New Nordic Food is just food
The concept “New Nordic Food”, which promotes specifically Nordic ingredients and culinary traditions, will probably remain a niche, and in the long run will come to be regarded as just food. However, the values behind the concept will live on. Such are the conclusions of a report from Aarhus University.
Crisp ramson leaves fresh from the forest, fresh oysters from Danish waters and Jerusalem artichokes dug up from the Danish soil, arranged stylishly simple on a plate in a specifically Nordic manner. This is what most consumers associate with the concept “New Nordic Food”. The question is whether we have actually adopted the concept. Is new Nordic food something we cook and use on a daily basis – or is it just a concept for connoisseurs?
Researchers from Aarhus University have analysed the market impact and potential of the values and competences inherent in new Nordic food, and their results have now been published in a report by DCA - Danish Centre for Food and Agriculture.
The researchers have come to the conclusion that new Nordic food will most likely remain a niche for some time and in the long run come to be considered as just food.
Market potential of new Nordic food
The concept of new Nordic food was invented ten years ago, when the Nordic Council of Ministers launched initiatives towards promoting and strengthening the competitiveness of the Nordic countries in the global food market. A decade later, a group of researchers decided to find out whether Nordic food actually has sufficient market potential in the domestic market and the export markets.
To answer this question the researchers conducted a survey questioning key players in the Danish food industry, including large and small food manufacturers, retailers, restaurants and the tourism industry. The respondents were asked to assess whether the values and competences inherent in the concept of new Nordic food contribute to creating a perceived value for their customers and a financial return for their companies.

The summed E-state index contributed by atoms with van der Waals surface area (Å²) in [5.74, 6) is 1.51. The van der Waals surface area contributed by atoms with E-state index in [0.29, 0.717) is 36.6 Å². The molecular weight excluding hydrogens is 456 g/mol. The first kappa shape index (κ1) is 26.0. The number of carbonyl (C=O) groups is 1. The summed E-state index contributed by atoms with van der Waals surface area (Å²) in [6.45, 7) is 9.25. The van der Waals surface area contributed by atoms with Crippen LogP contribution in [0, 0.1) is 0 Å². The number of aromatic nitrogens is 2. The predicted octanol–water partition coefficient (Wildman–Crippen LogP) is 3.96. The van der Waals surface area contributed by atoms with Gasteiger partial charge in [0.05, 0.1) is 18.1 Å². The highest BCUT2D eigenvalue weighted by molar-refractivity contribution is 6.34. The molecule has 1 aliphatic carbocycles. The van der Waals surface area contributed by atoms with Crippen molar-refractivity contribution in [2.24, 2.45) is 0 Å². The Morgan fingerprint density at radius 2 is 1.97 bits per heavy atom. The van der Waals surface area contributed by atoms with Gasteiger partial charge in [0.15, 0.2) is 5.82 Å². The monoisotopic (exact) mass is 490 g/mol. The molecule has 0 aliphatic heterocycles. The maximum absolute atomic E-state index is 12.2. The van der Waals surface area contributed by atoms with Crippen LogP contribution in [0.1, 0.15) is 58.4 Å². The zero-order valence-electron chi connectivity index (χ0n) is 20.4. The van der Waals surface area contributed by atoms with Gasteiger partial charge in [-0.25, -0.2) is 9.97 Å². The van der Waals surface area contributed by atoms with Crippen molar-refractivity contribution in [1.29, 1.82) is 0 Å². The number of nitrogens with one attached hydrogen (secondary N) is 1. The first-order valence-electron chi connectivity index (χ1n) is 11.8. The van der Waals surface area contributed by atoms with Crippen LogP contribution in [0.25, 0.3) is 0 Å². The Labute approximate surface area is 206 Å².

Most of them replied that they still find new Nordic food to be very much a niche, a concept that only few people have taken on. The Nordic products have become more accessible, but the demand has not taken proper hold. Some of the respondents expressed the view that Nordic food can only be exported as a phenomenon, not as actual products. Overall, the respondents emphasised that the lack of culinary cohesion in the Nordic countries is a challenge to export ventures in this field.
The researchers worked with five possible scenarios suggesting that Nordic food will:
- disappear once the trend changes
- remain a niche
- be exported
- become more widely known and receive more support
- come to be considered just food
Based on the interviews, the authors of the report conclude that new Nordic food will likely persist as a niche and, in the long term, will come to be considered just food. However, the values that are inherent in the concept are not likely to disappear – quite the opposite.
- The values of new Nordic food are ideals that should be generally applicable to Danish food products and not just the ones that are part of the new Nordic kitchen, say the researchers. They found a clear tendency for people in the Danish food industry to focus on selected aspects, primarily local products, taking into account the season and the interest in the products.
- In the long term, people will come to perceive new Nordic food as just food, and more consumers and food manufacturers will focus on the set of values and competences on which the concept is based, but will not necessarily present them as specifically new Nordic, the researchers claim.
Manifesto for the New Nordic Kitchen
The aims of New Nordic Kitchen are:
1. To express the purity, freshness, simplicity and ethics we wish to associate with our region.
2. To reflect the changing of the seasons in the meals we make.
3. To base our cooking on ingredients and produce whose characteristics are particularly excellent in our climates, landscapes and waters.
4. To combine the demand for good taste with modern knowledge of health and well-being.
5. To promote Nordic products and the variety of Nordic producers – and to spread the word about their underlying cultures.
6. To promote animal welfare and a sound production process in our seas, on our farmland and in the wild.
7. To develop potentially new applications of traditional Nordic food products.
8. To combine the best in Nordic cookery and culinary traditions with impulses from abroad.
9. To combine local self-sufficiency with regional sharing of high-quality products.
10. To join forces with consumer representatives, other cooking craftsmen, agriculture, the fishing, food, retail and wholesale industries, researchers, teachers, politicians and authorities on this project for the benefit and advantage of everyone in the Nordic countries.
Click here to read the report "Ny nordisk mad 10 år efter. En analyse af den markedsmæssige betydning af og potentiale i ny nordisk mad" (New Nordic Cuisine 10 years later. An analysis of the market impact and potential of New Nordic Cuisine), DCA report no. 49, November 2014 (in Danish only).
For further information please contact: Klaus G. Grunert, MAPP - Centre for research on customer relations in the food sector, email: firstname.lastname@example.org, telephone: +45 8716 5007, mobile: +45 4038 5319